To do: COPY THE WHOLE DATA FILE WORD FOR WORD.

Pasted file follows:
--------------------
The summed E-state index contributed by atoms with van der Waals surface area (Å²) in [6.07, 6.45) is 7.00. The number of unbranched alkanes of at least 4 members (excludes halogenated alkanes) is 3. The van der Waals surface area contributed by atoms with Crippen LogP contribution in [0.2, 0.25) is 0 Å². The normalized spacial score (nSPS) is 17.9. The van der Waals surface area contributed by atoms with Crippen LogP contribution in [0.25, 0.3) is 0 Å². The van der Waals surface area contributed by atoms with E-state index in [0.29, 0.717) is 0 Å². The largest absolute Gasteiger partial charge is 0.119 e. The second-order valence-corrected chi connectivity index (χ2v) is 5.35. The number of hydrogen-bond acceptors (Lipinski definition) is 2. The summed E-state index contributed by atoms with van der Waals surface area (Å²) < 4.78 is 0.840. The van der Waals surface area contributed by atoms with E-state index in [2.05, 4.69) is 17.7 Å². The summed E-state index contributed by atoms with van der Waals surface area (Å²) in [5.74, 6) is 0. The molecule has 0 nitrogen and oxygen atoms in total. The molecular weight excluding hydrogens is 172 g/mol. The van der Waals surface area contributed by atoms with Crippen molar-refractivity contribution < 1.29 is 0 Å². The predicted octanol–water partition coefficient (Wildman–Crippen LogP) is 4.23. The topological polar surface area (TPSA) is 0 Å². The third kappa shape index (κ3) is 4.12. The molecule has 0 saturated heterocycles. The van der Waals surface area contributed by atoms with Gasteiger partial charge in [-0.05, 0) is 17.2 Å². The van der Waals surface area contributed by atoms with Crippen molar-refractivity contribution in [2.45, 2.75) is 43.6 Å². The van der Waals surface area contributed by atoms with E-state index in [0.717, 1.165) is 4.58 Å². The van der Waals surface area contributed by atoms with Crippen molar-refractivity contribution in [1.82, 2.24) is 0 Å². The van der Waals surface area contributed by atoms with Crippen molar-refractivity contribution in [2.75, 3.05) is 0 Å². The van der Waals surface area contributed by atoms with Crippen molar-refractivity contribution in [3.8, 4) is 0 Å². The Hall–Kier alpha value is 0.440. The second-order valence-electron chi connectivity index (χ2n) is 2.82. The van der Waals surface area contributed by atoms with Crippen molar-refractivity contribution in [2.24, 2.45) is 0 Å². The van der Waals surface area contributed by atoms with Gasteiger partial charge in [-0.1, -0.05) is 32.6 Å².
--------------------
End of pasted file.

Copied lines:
The summed E-state index contributed by atoms with van der Waals surface area (Å²) in [6.07, 6.45) is 7.00. The number of unbranched alkanes of at least 4 members (excludes halogenated alkanes) is 3. The van der Waals surface area contributed by atoms with Crippen LogP contribution in [0.2, 0.25) is 0 Å². The normalized spacial score (nSPS) is 17.9. The van der Waals surface area contributed by atoms with Crippen LogP contribution in [0.25, 0.3) is 0 Å². The van der Waals surface area contributed by atoms with E-state index in [0.29, 0.717) is 0 Å². The largest absolute Gasteiger partial charge is 0.119 e. The second-order valence-corrected chi connectivity index (χ2v) is 5.35. The number of hydrogen-bond acceptors (Lipinski definition) is 2. The summed E-state index contributed by atoms with van der Waals surface area (Å²) < 4.78 is 0.840. The van der Waals surface area contributed by atoms with E-state index in [2.05, 4.69) is 17.7 Å². The summed E-state index contributed by atoms with van der Waals surface area (Å²) in [5.74, 6) is 0. The molecule has 0 nitrogen and oxygen atoms in total. The molecular weight excluding hydrogens is 172 g/mol. The van der Waals surface area contributed by atoms with Crippen molar-refractivity contribution < 1.29 is 0 Å². The predicted octanol–water partition coefficient (Wildman–Crippen LogP) is 4.23. The topological polar surface area (TPSA) is 0 Å². The third kappa shape index (κ3) is 4.12. The molecule has 0 saturated heterocycles. The van der Waals surface area contributed by atoms with Gasteiger partial charge in [-0.05, 0) is 17.2 Å². The van der Waals surface area contributed by atoms with Crippen molar-refractivity contribution in [2.45, 2.75) is 43.6 Å². The van der Waals surface area contributed by atoms with E-state index in [0.717, 1.165) is 4.58 Å². The van der Waals surface area contributed by atoms with Crippen molar-refractivity contribution in [1.82, 2.24) is 0 Å². The van der Waals surface area contributed by atoms with Crippen molar-refractivity contribution in [2.75, 3.05) is 0 Å². The van der Waals surface area contributed by atoms with Crippen molar-refractivity contribution in [3.8, 4) is 0 Å². The Hall–Kier alpha value is 0.440. The second-order valence-electron chi connectivity index (χ2n) is 2.82. The van der Waals surface area contributed by atoms with Crippen molar-refractivity contribution in [2.24, 2.45) is 0 Å². The van der Waals surface area contributed by atoms with Gasteiger partial charge in [-0.1, -0.05) is 32.6 Å².